The best article I have found is on Mother Earth News website, “How To Store Fresh Eggs.”  It describes in detail experiments they conducted on all the ways to store fresh eggs. They concluded that unwashed, fresh eggs lasted longer than washed commercial eggs and,

The very best way we’ve found to stash eggs away for long-term storage is in a sealed container at a temperature of 35° to 40°F. Their whites may become somewhat runny looking over a period of time, but even after seven months—the cackleberries stored in this manner smell good, taste good, have a good texture, and—in short—seem “almost fresh”.

7.  Can eggs be frozen?

Yes.  I posted an article on this blog earlier about freezing eggs, “Freezing Eggs at Home.”   Don’t try to freeze them in the shell.  Break the eggs and scramble them.  The yolk needs to be broken for freezing.  I have made scrambled eggs from my frozen ones and used them to bake with without being able to tell that they are not fresh.

8.  Can eggs be dehydrated?

I have seen this question debated and advocates on both sides are very vocal on the subject.  Officially, it is not recommended.  I tried drying some scrambled eggs. They were terrible. Dehydrating raw eggs just doesn’t seem like a wise thing to do, so I haven’t.  My husband has found a way to pasteurize eggs without cooking them, so I may try to dehydrate those.  If I do, I will post an article about it.  If you don’t have egg-laying machines like I have, I recommend you buy commercially dried eggs for long-term storage.


Spelt packed in Vittle Vault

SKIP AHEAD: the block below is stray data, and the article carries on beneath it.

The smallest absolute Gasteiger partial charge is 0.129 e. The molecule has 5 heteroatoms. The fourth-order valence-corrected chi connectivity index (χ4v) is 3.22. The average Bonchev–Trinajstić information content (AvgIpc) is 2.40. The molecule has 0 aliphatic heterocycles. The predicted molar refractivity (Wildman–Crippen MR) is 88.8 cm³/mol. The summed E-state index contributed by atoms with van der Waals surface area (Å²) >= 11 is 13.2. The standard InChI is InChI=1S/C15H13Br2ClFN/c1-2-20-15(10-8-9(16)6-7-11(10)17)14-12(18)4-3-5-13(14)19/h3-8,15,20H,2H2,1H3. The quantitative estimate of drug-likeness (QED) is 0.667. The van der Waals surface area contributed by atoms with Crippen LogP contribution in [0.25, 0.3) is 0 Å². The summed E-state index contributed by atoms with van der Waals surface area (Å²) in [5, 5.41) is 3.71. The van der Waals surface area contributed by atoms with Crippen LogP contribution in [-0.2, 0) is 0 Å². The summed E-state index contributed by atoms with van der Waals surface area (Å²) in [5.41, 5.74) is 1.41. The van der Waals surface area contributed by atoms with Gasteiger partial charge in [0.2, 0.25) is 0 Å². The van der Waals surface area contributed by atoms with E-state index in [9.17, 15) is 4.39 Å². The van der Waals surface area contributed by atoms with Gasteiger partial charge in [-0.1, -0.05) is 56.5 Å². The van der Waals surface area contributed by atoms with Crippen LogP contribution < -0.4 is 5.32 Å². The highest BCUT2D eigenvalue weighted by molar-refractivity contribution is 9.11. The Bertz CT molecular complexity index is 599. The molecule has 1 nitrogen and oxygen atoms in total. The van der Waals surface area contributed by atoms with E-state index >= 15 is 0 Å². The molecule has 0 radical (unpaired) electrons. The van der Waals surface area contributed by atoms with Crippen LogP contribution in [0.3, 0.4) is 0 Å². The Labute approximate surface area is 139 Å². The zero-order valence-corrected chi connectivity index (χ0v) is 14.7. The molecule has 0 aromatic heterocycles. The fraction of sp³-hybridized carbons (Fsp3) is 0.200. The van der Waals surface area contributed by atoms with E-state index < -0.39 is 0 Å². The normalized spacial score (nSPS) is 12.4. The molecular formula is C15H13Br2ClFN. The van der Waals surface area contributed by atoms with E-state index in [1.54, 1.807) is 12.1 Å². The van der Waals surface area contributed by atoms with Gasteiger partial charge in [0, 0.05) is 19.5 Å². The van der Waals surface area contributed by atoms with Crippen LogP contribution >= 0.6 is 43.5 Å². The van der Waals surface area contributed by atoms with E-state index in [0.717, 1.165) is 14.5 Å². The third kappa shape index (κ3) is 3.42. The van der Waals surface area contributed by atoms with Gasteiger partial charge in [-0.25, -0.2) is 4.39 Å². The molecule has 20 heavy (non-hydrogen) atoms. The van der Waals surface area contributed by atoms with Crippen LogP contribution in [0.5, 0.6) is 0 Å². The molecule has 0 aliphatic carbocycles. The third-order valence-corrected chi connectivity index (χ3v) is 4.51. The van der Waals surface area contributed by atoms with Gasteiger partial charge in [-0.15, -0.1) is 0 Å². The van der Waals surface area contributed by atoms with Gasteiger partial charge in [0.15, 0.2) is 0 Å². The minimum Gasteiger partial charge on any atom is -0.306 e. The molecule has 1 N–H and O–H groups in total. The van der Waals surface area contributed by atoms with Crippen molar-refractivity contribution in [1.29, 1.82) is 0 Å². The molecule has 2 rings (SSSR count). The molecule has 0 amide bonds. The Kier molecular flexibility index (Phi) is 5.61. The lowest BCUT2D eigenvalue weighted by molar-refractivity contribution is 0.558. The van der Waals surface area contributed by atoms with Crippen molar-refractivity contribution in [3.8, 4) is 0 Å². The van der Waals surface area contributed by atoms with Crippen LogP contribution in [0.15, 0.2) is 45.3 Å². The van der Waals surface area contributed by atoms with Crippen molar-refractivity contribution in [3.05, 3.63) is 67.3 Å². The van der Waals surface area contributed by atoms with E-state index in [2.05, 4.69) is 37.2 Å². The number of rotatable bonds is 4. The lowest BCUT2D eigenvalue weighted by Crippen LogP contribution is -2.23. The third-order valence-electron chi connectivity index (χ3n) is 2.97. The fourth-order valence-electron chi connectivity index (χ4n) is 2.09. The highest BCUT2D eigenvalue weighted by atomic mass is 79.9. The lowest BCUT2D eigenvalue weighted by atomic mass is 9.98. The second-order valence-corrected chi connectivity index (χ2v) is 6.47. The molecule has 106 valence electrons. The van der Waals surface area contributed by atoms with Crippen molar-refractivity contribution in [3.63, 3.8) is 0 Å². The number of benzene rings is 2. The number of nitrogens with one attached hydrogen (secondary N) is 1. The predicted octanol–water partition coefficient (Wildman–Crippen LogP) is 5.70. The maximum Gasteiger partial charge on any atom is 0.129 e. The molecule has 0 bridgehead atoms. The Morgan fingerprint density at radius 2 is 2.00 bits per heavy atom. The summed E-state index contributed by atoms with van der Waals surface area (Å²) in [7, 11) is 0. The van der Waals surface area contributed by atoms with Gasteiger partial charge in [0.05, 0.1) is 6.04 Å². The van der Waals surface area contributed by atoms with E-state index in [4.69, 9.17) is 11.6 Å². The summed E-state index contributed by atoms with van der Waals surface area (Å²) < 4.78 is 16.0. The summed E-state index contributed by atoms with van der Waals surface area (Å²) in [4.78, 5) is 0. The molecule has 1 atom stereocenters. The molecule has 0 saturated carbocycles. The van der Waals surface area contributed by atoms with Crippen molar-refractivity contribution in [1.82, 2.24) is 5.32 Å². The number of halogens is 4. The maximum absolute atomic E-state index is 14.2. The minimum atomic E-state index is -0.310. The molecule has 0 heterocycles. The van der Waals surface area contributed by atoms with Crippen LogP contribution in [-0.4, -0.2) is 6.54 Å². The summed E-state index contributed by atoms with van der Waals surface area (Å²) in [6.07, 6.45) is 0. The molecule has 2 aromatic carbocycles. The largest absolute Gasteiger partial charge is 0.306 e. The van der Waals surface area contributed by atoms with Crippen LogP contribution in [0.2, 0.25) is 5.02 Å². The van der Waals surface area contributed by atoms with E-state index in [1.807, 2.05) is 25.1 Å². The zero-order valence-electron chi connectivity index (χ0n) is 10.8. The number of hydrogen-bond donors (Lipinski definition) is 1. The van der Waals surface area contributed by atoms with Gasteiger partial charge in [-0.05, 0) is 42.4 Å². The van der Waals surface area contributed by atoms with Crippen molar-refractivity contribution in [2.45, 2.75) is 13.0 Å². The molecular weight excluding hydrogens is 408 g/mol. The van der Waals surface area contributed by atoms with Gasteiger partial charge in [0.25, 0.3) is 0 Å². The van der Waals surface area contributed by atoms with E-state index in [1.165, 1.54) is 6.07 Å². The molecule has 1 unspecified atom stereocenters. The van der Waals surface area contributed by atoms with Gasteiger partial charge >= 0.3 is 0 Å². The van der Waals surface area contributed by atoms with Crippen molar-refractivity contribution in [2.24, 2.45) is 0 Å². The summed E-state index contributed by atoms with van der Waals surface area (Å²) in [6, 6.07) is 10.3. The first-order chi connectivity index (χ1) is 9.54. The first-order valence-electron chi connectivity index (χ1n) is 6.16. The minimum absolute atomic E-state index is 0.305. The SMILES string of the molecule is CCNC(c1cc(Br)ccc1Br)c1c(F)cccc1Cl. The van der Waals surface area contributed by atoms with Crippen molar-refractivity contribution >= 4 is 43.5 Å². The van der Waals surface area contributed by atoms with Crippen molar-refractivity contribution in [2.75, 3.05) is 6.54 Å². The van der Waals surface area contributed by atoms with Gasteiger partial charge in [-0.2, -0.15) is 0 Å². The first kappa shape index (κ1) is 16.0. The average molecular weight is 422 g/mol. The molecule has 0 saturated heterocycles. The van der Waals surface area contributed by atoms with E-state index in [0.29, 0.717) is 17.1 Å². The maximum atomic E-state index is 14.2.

Spelt packed in Vittle Vault

I get many questions from new preppers about the best way to store grain for long term storage.  I have posted similar information before, but since I packed about 50 lbs of spelt yesterday, I decided to post some pictures of my system.

I typically use 1.5 gallon size Mylar bags, 12″ x 18″, 5 mm.  and 500 cc oxygen absorbers.  They hold 8 to 10 lbs of grain or beans. We buy them in bulk from USA Emergency Supply. They are available from many different sources.  One word of caution is to avoid bags that are 3 mm.  I recommend 5 or 7 mm.  I buy 250 bags at a time for $.49 per bag. These bags hold the perfect amount for our daily use.  I can open a bag to rotate our  supplies and use it in a reasonable amount of time.

Making smaller bags

Making smaller bags

The spelt is about twice the cost of wheat, and I don’t use or store as much of it, but like to have it available.  I use it as one of the several grains I mix together to add as 1/3 of the grain in the bread I make along with Prairie Gold Hard White Wheat. The other grains I add to the mix is kamut, groats, rye, buckwheat, amaranth, millet, triticale, and barley.

Since I don’t use as much spelt, I packed it in smaller bags I made from the 12′ x 18″ bags by cutting them in half and sealing the cut edges making an opening along one of the shorter edges which makes filling and sealing the bags easier. These half size bags hold a little less than 4 lbs.

New bag of 500 cc oxygen absorbers

New bag of 500 cc oxygen absorbers

O2 in Mylar bag and in pint jar

O2 in Mylar bag and in pint jar

Once I open a new bag of oxygen absorbers, I immediately put them into two pint canning jars to store them.  The lids will “pop” indicating the O2 has removed the oxygen from the jar sealing the jar from outside air. I use them from the jars while packing Mylar bags quickly replacing the lid after one is removed.  O2 packets need some humidity to work.  Therefore, they are not particularly helpful with storing dehydrated food with a desiccant packet.  I use my vacuum sealer to seal my dehydrated food in canning jars with desiccant.

Spelt in tub

Spelt in tub

I place  the bags of grain or beans I am packing in a large plastic tub sitting on top of a small folding table in my kitchen.  This makes the bag at the right height for me to work with, and the tub holds the bag upright and catches any spilled grain.  The spelt only comes in 25 lb bags, but I usually deal with 50 lb bags of grain.

Mylar Sealer

Mylar Sealer